A Multiplication Based Logic Puzzle

Although it would take awhile to count to 383, it is still a relatively small number. If you scroll down, you will see that it is also a prime number. Since all odd numbers greater than one are the short legs of a primitive Pythagorean triple, 383 is also. I will explain how to find that primitive triple using the Flintstones, the primitive yet modern stone age family as an analogy. You can use this method on ANY odd number greater than one to find a primitive triple:

  • 383 is like Pebbles the shortest one in the family
  • If we round down (383^2)/2 or 73344.5 to 73,344, we get a much bigger number, much like Fred is much taller than Pebbles in the family
  • If we round the same expression up, we get 73,345, much like Wilma is just a little taller than Fred.
  • 383 – 73344 – 73345 is a primitive Pythagorean triple just as Pebbles, Fred, and Wilma are a primitive yet modern stone age family of three. Test it out: (383^2) + (73344^2) = (73345^2)

Prime numbers can be one of the legs of only one Pythagorean triple, and it will always be a primitive. Sometimes prime numbers are the hypotenuse of a primitive Pythagorean triple, but 383 isn’t. In a future post, I’ll explain how to determine if a prime number is ever the hypotenuse.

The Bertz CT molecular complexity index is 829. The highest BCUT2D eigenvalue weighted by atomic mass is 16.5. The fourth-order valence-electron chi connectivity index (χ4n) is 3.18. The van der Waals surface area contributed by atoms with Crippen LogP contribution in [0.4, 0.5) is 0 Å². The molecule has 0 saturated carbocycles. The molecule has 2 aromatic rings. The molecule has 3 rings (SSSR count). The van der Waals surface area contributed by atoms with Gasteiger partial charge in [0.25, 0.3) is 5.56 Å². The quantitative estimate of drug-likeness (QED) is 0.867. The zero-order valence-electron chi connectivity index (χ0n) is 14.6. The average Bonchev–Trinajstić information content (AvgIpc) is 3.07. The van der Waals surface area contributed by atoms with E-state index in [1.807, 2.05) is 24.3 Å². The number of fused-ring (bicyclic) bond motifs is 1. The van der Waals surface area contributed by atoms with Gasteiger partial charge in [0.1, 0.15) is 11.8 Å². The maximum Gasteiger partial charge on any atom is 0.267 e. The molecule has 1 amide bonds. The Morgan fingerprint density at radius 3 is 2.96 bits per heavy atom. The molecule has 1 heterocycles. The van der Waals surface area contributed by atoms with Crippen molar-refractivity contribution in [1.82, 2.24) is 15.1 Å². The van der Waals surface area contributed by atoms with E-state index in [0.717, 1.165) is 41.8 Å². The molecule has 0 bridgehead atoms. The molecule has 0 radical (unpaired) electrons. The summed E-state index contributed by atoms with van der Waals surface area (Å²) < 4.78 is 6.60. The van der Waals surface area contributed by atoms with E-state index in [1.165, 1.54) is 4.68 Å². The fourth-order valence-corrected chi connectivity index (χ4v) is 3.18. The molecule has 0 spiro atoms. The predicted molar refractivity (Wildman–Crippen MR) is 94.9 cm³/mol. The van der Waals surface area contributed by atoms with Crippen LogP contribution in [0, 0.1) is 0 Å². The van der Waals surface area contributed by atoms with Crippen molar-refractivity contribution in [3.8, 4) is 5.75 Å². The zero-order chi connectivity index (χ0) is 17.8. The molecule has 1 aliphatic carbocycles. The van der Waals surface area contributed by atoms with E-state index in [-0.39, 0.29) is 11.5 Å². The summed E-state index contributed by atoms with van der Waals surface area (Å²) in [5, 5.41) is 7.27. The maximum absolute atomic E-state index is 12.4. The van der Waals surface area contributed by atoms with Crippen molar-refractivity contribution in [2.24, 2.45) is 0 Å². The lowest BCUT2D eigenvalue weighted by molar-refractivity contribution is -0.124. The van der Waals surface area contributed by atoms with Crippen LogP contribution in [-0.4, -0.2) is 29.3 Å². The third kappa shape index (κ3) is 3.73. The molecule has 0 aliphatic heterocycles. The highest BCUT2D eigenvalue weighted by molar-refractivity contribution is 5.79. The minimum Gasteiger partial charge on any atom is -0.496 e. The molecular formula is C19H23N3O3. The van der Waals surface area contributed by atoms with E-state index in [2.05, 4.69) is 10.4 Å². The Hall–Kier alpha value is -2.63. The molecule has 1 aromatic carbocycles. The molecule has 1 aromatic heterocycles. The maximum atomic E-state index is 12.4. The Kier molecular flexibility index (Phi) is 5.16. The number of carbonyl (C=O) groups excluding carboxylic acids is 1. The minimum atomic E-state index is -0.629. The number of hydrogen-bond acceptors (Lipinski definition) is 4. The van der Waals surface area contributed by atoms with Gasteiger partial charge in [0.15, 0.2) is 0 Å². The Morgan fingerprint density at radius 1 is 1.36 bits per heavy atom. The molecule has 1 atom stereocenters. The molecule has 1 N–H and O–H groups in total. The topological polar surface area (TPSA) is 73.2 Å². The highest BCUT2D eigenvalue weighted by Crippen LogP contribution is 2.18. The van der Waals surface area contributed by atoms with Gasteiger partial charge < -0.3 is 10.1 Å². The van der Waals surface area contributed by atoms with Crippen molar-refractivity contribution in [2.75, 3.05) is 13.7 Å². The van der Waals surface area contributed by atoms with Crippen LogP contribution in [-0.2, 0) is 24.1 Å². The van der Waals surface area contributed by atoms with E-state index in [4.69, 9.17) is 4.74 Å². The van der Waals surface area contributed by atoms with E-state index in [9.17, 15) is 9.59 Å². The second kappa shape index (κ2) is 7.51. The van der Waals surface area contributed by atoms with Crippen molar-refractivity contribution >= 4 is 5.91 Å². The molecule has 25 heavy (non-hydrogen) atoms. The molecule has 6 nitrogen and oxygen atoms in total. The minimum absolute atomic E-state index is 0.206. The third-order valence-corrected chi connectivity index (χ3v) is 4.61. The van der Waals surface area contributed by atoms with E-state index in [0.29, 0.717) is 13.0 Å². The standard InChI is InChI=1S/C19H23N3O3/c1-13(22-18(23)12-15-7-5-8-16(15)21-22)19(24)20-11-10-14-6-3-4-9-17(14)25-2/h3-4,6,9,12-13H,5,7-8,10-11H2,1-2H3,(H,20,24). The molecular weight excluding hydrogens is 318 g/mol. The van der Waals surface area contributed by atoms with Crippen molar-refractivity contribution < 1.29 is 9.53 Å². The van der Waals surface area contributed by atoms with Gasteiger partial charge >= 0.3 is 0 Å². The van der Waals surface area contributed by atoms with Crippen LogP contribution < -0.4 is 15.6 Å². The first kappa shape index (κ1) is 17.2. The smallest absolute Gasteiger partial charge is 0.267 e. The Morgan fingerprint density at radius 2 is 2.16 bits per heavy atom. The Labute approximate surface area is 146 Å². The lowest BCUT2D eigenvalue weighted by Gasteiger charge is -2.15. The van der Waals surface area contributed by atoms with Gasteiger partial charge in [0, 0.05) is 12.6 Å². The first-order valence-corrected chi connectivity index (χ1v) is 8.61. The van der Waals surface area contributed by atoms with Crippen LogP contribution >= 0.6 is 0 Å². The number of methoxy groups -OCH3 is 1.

Here is 383’s factoring information:

  • 383 is a prime number.
  • Prime factorization: 383 is prime and cannot be factored.
  • The exponent of prime number 383 is 1. Adding 1 to that exponent we get (1 + 1) = 2. Therefore 383 has exactly 2 factors.
  • Factors of 383: 1, 383
  • Factor pairs: 383 = 1 x 383
  • 383 has no square factors that allow its square root to be simplified. √383 ≈ 19.570

How do we know that 383 is a prime number? If 383 were not a prime number, then it would be divisible by at least one prime number less than or equal to √383 ≈ 19.570. Since 383 cannot be divided evenly by 2, 3, 5, 7, 11, 13, 17, or 19, we know that 383 is a prime number.

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